It’s been going a fair few years, and we’d never sampled it, so a frosty January Thursday night saw a group of us huddled in the small foyer of Yorkshire Coast College’s Fledglings restaurant, eager to learn.
Learn, that is, how good, or otherwise, it is – we had heard glowing praise.
And the students, themselves eager to learn, didn’t disappoint. Top marks for effort for these budding chefs and waiting staff!
Fledglings is the frontline training ground for the college’s hospitality students, assisted and advised by the staff. When we went it opened three lunchtimes and two evenings a week, with set dining times – fair enough when the “staff” are so young!
Occasionally the restaurant holds gourmet or theme nights, and we, unwittingly, found ourselves in the Mountains and Glens, with a tartan touch to some of the dishes – haggis parcels and Scottish shortbread, for example.
Its reputation is such that, after drinks on the comfy sofas, we joined a full dining room of some 30 people – a current offer of two-for-one meals is helping to “pack ’em in”.
The menu consists of three courses, each with three options. Coffee and chocolate truffles follow.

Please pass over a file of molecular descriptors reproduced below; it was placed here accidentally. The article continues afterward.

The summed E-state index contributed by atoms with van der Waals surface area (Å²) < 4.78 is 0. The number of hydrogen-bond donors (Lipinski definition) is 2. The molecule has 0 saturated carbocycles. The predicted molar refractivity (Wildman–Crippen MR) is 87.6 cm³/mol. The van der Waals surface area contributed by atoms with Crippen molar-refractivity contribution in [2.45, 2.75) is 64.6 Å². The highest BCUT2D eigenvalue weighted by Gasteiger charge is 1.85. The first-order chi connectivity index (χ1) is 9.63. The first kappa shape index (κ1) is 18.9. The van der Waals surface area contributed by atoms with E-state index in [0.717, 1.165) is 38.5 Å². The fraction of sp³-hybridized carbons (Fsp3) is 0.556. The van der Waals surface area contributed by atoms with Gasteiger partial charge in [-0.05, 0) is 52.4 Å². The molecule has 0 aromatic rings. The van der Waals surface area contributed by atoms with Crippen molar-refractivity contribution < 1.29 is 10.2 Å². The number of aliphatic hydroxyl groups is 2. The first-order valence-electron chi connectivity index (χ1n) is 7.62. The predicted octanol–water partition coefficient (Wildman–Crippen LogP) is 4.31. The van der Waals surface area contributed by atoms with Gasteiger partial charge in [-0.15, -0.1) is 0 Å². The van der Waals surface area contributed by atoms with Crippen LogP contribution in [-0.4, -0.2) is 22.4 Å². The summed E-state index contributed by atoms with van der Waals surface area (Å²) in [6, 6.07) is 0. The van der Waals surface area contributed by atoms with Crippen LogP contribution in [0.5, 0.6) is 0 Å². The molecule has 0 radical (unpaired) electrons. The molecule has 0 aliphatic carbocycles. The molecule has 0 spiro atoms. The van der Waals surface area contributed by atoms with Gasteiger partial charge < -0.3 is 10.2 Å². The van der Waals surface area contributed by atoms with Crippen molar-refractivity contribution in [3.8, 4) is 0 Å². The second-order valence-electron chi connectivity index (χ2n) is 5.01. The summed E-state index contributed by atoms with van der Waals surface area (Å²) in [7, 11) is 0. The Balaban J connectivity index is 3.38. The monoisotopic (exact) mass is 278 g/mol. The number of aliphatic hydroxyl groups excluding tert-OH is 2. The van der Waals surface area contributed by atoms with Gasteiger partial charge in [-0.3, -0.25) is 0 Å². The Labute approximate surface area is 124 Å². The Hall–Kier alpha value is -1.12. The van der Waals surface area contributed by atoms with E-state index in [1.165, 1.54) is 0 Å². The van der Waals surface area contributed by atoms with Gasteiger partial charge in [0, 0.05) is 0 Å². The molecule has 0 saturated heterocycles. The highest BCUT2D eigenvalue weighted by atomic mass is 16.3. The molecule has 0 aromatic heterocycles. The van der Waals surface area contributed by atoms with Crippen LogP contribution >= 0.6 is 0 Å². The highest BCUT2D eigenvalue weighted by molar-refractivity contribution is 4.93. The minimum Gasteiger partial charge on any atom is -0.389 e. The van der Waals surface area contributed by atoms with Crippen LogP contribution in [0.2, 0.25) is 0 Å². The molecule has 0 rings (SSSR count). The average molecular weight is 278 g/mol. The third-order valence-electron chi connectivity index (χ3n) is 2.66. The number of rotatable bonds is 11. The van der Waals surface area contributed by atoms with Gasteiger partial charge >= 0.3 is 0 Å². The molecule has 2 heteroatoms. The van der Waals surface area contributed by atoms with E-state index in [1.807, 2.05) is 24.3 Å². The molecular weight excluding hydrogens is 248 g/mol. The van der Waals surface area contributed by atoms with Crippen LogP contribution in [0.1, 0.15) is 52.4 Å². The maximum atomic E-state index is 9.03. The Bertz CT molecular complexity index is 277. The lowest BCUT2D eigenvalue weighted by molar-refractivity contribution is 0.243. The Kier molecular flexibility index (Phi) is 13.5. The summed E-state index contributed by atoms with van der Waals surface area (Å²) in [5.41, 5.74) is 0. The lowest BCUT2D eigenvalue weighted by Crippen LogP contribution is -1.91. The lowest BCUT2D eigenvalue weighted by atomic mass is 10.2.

Our party’s starter choices were cod goujons in a herb breadcrumb, a pleasing opener, and whisky glazed wild mushrooms with garlic cheese. The latter, served on small circles of lightly toasted bread, had a delicious whisky kick, that was repeated later in one of the desserts.
Portion size was just right to leave us ready for more, so with plates removed by the always-attentive waiting staff, we were ready for our main courses. They consisted of braised beef accompanied with a Scottish ale sauce; salmon accompanied with a lime and herb sauce; and spiced vegetarian haggis parcels with Scottish potato scones.
There was agreement that our choices – the braised beef and the salmon – tasted excellent. Both came with generous helpings of mash (piped, not dolloped!), pureed carrot, broccoli and cabbage. The lime and herb sauce was a perfect accompaniment to the fish, and the ale sauce a strong, tasty partner to the beef.
The three dessert choices were wild berry pavlova with fresh cream and a wild berry coulis; Scottish shortbread, poached pear and lavender ice cream; and chocolate, orange and whisky mousse. All were sampled and all given the thumbs-up.
So, good food all round, and the smiles and conversational buzz from every single diner indicated that our opinions were matched throughout the room.
Big ticks on the report, then. A “could do better” anywhere? Well, the beef main course could have been a little hotter, and nerves showed occasionally in the service, but that sureness of touch comes with confidence and experience; those learning the trade can certainly be forgiven that when their welcome is so warm.
It’s a credit to all there that you do feel you’re in a dining environment rather than a teaching one, and Fledglings is not out of place in the town’s restaurant scene. On the contrary, the students’ enthusiasm and attention to detail could teach some others a thing or two.
Menu choice 7